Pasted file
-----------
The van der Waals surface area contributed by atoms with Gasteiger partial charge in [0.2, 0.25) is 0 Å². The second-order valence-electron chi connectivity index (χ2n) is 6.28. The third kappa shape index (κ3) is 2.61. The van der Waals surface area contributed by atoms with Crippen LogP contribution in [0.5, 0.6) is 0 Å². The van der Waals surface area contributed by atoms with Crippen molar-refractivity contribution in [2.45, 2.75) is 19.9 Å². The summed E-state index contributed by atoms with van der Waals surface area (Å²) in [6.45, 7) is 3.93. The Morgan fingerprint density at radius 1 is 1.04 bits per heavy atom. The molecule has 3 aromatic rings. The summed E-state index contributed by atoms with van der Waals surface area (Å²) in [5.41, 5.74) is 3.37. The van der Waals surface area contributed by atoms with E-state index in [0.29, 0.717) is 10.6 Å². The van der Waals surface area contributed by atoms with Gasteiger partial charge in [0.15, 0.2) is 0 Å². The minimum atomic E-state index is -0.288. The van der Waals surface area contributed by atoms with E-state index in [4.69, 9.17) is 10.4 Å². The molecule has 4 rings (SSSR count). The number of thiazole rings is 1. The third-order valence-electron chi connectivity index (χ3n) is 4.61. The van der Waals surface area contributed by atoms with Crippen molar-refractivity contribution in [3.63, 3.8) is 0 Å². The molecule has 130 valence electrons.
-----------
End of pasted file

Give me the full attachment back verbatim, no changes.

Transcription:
The van der Waals surface area contributed by atoms with Gasteiger partial charge in [0.2, 0.25) is 0 Å². The second-order valence-electron chi connectivity index (χ2n) is 6.28. The third kappa shape index (κ3) is 2.61. The van der Waals surface area contributed by atoms with Crippen LogP contribution in [0.5, 0.6) is 0 Å². The van der Waals surface area contributed by atoms with Crippen molar-refractivity contribution in [2.45, 2.75) is 19.9 Å². The summed E-state index contributed by atoms with van der Waals surface area (Å²) in [6.45, 7) is 3.93. The Morgan fingerprint density at radius 1 is 1.04 bits per heavy atom. The molecule has 3 aromatic rings. The summed E-state index contributed by atoms with van der Waals surface area (Å²) in [5.41, 5.74) is 3.37. The van der Waals surface area contributed by atoms with E-state index in [0.29, 0.717) is 10.6 Å². The van der Waals surface area contributed by atoms with Gasteiger partial charge in [0.15, 0.2) is 0 Å². The minimum atomic E-state index is -0.288. The van der Waals surface area contributed by atoms with E-state index in [4.69, 9.17) is 10.4 Å². The molecule has 4 rings (SSSR count). The number of thiazole rings is 1. The third-order valence-electron chi connectivity index (χ3n) is 4.61. The van der Waals surface area contributed by atoms with Crippen molar-refractivity contribution in [3.63, 3.8) is 0 Å². The molecule has 130 valence electrons.